Review: Mitsubishi Outlander PHEV (2014)
Cheap to run if you can charge at home and don't do many miles. Masses of space. Significantly improved for 2019.
Very heavy. Real mpg user average 62.6 mpg. Uncultured cabin and driving experience. Loses sixth and seventh seats of diesel Outlander.
Mitsubishi Outlander PHEV (2014): At A Glance
- New prices start from £34,305, brokers can source from £24,147
- Contract hire deals from £257.81 per month
- Insurance Groups are between 22–27
- On average it achieves 43% of the official MPG figure
When it launched in 2013, the Mitsubishi Outlander PHEV held the honour of being the world’s only plug-in hybrid SUV. It was also the first plug-in vehicle that could genuinely fit in with day-to-day life... the boot was big enough for families to go on holiday and, being a plug-in hybrid, you could just fill it up with petrol rather than stopping to charge it up with electricity all of the time.
There was a long list of perks, too: free VED tax, a £5,000 Government electric car grant, London congestion charge exemption and very low company car tax. Combine that with incredible economy figures (166mpg and 41g/km CO2) and no wonder electric car charging companies struggled to keep up with the sudden demand from Outlander PHEV drivers.
Those advantages have diminished over time. While first year VED remains free, you'll pay £130 in subsequent years. The plug-in car grant has been reduced to £2,500 and company car drivers will now pay more in tax.
Mitsubishi's made various upgrades over the years in an attempt to keep the Outlander PHEV looking fresh, with the current model boasting a higher quality cabin than the original, improved performance and better ride quality.
Journey carefully for fewer than 20-25 miles per day, and always keep your PHEV plugged in at home, and in theory you’ll never delve into your fuel tank. But once you begin to task the four-cylinder petrol engine with work things go downhill rapidly – unless you’re literally going down a hill. You can expect 30-40mpg from the PHEV if the battery is flat, because the engine is not only moving this two-tonne car about, but charging the massive battery too.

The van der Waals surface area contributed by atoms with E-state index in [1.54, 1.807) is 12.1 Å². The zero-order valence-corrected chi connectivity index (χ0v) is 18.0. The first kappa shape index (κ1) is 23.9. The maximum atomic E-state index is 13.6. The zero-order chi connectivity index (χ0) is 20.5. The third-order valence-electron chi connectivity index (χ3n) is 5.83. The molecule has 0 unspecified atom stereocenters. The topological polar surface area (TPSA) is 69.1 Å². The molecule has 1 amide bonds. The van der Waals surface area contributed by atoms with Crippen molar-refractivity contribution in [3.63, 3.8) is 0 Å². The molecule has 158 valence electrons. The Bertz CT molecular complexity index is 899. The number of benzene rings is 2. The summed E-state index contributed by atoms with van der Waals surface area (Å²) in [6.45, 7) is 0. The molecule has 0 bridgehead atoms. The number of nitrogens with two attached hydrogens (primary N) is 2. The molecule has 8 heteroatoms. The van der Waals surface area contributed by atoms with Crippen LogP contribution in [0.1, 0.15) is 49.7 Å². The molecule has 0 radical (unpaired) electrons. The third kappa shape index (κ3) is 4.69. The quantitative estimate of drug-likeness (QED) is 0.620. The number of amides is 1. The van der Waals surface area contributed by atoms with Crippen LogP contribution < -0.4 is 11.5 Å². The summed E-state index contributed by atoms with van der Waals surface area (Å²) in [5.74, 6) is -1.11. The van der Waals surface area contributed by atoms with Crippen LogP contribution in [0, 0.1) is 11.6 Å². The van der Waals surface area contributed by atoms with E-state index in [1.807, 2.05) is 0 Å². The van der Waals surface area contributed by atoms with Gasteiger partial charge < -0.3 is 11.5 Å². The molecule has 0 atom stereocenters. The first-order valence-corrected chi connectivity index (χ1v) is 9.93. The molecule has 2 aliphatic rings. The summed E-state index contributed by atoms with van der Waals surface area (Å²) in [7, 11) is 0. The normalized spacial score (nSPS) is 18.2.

And it does so in noisy fashion generally, although conversely when running on electric power alone the PHEV is a model of quiet comfort and refinement – and surprisingly good at going around corners, too.
Despite the cabin improvements brought about with the facelift, the interior of the Outlander is hardly inspiring. It’s well put together and feels durable, but the design is bland, the switchgear incoherent, and the infotainment system old-school. The driving position conspires to perch you too high in the car, while some practicality is lost compared to the diesel Outlander because the rearmost seats (six and seven) make way for an electric motor and the boot is smaller.
Ultimately, Mitsubishi has found a very useful niche with the Outlander PHEV by offering this much space in such tax-friendly fashion, which could well be enough for plenty of company car buyers – those with company fuel cards, especially. However, those advantages are declining and the Outlander lacks charm and flair, and remains very much a purchase for the head rather than the heart.
What does a Mitsubishi Outlander PHEV (2014) cost?
Mitsubishi Outlander PHEV (2014): What's It Like Inside?
- Euro NCAP rating of five stars
The main thing to note about the interior of the Outlander PHEV, as opposed to the diesel, is that the two rearmost seats have been sacrificed for the rear electric motor. For many that won’t be a problem – the seats are really only good for ‘occasional use’ anyway – but boot space has also been hit. It's down from 591 litres to 463 litres because the floor is raised. However, the advantage of a high, flat loading bay goes some way to cushion the blow - it's a very easy boot to load and unload.